This language is currently in review and will be available soon!
Piroojektiin Dildil kan dhaabbatee dhimmi aadaa- amantaa xiyyeffannaa gochuun wanta isaan barbaachisu ykn jijjiiruu hubannoo muraasa keessattuu dubartoota irratti miidhaa gahu hambisuuf qaamni miidhaa fidullee husbannoo gaarii akka argatu yaaduun kan hojjatuudha.
Addunyaa irratti amantaa bu’ura godhanii qaama miidhaan irra gahe ofii irraa dhorkuun kan hojjatan dhaabblieen ni jiru. Isaanis ingiliffaan prograami RAVE kanaadaa keessati ykn ka’umsa isanii amanta bu’ura gochuun dubartoota irratti miidhaa gahu hiikuuf Itiyoophaa keessatti dhaabbilee argaman. Dhaabbileewwan Kun hawaasa amantaa hordofuu fii warra addunyaa duuka bu’an waliin walitti qabuun hojiiwwan hojjatan bu’a qabeessa miti.
Ingiliffaan miidhaa adaa qabessaa kan jedhamee ibsamu namoonni yeroo ibsan boca aadaa kan qaban muraasni yaliin akka barbachisu ibsu. Haata’u amantaa fii aadaa walitti fiduun rakkoo furuuf wanti godhame hin jiru. Dhimma kana caalaan barbaachisaa kan isa godhe aadaa ykn amantaa baay’ee kan ta’e kuntaan hawwaasaa baay’achuu isaati.
Suuta jechuun guddachaa kan dhufa dhimma kana irratti hojjatan projeektiwwan rakkoo warra godanaanii kan hiikaan hinturre.
Fkn rakkoo loqodaa/afaaniin/ yalii argachuu dhabuu amanta itti dhufan fi aadaa kan hubannoo keessa kan hin galle, seeraa biyyaa Ingiliizii kan hin barreedha ta’uu isaatiin kutaan miidhaa biyya irratti qaama hojjetu kan gargaaruudha. Qaamawwan dhimma amantaa akka safartuutti fudhachuun rakkoowwan furuuf dhaabbilee mootummaa kan hin taane kan iiti gargaaruudha.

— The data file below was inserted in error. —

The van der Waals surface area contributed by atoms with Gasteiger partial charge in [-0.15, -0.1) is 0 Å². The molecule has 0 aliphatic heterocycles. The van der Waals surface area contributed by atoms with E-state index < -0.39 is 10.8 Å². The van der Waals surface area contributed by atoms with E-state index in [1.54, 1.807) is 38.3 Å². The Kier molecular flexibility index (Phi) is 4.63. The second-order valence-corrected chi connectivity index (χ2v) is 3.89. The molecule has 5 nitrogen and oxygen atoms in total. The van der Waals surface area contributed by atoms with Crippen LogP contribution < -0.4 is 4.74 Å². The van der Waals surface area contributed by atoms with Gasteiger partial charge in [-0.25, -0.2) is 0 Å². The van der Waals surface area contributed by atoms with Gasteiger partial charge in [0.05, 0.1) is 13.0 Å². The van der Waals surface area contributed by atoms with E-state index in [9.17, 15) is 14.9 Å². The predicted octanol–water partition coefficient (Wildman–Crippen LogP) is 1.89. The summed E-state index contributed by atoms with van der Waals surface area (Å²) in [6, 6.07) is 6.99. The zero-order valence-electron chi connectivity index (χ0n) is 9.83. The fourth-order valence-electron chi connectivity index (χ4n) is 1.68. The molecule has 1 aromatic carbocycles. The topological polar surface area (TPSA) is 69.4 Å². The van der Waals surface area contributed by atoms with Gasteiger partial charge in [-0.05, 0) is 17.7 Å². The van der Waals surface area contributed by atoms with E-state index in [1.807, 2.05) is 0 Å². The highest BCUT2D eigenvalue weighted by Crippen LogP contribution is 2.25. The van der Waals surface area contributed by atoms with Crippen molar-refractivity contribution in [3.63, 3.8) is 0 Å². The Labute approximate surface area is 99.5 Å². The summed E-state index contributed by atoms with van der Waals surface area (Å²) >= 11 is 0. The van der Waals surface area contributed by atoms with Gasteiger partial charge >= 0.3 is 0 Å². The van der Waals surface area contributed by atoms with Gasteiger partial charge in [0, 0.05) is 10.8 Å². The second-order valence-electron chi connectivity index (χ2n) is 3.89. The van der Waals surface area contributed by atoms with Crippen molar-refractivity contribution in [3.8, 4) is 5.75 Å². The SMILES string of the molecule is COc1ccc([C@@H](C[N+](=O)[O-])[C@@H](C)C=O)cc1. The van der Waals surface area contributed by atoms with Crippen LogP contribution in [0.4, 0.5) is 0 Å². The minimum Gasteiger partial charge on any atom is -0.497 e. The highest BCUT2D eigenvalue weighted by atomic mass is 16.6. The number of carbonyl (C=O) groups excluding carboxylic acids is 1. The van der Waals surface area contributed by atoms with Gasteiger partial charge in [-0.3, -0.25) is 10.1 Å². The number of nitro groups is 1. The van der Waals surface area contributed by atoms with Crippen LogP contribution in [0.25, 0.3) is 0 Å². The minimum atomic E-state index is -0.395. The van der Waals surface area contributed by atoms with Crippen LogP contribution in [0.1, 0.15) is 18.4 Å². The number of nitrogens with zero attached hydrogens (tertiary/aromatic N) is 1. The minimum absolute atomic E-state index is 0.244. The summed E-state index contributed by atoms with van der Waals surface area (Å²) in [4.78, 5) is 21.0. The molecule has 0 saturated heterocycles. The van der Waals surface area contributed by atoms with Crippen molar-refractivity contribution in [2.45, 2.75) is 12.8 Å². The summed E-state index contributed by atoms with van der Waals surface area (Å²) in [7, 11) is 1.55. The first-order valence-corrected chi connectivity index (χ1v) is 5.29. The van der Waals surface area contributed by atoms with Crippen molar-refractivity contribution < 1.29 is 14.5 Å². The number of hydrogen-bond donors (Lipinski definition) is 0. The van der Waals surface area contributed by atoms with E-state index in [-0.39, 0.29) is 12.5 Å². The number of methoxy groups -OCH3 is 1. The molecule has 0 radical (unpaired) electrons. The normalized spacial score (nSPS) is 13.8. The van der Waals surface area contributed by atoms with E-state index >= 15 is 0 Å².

5 December 2023
The current policy brief highlights the significant potential that religious teachings and religious teachers and clerics can have in combating intimate partner violence (IPV) and how this could be leveraged by means of a case study and select published literature. It draws from findings from long-term anthropological research with communities in Ethiopia and evidence collected from a recent programme implemented by project dldl/ድልድል that engaged Christian clergy to build their preparedness to respond to domestic violence in Ethiopia. The findings from the case study suggest that theology-informed IPV trainings could enable religious teachers to become more active in IPV responses, provided that a) theological responses are embedded in the religious tradition that faith communities consider authoritative, and b) trainers are fully versed in the cultural context, theological tradition and IPV realities that the religious teachers they train are faced with in their everyday life.
3 June 2021
The GBV AoR (Gender Based Violence Area of Responsibility) Community of Practice with the Institute for Research into Superdiversity (IRiS) at the University of Birmingham, JLI/SVRI Faith & GBV Hub and EQUISTY Gender Lab delivered a webinar to explore and exchange information with GBV practitioners on how to better understand how religion, faith, and spirituality can shape GBV survivors’ resilience, recovery, wellbeing and vulnerability. Dr Romina Istratii was one of the main speakers and gave a presentation titled “Understanding the colonial legacies that underpin engagements with religious parameters in humanitarian response and public health.” Dr Istratii noted that practitioners should recognised the epistemological legacies informing theories and practices in the respective sectors in order to understand the limitations of how these sectors currently respond to/work with religious parameters and how to achieve more substantive and nuanced engagement approaches.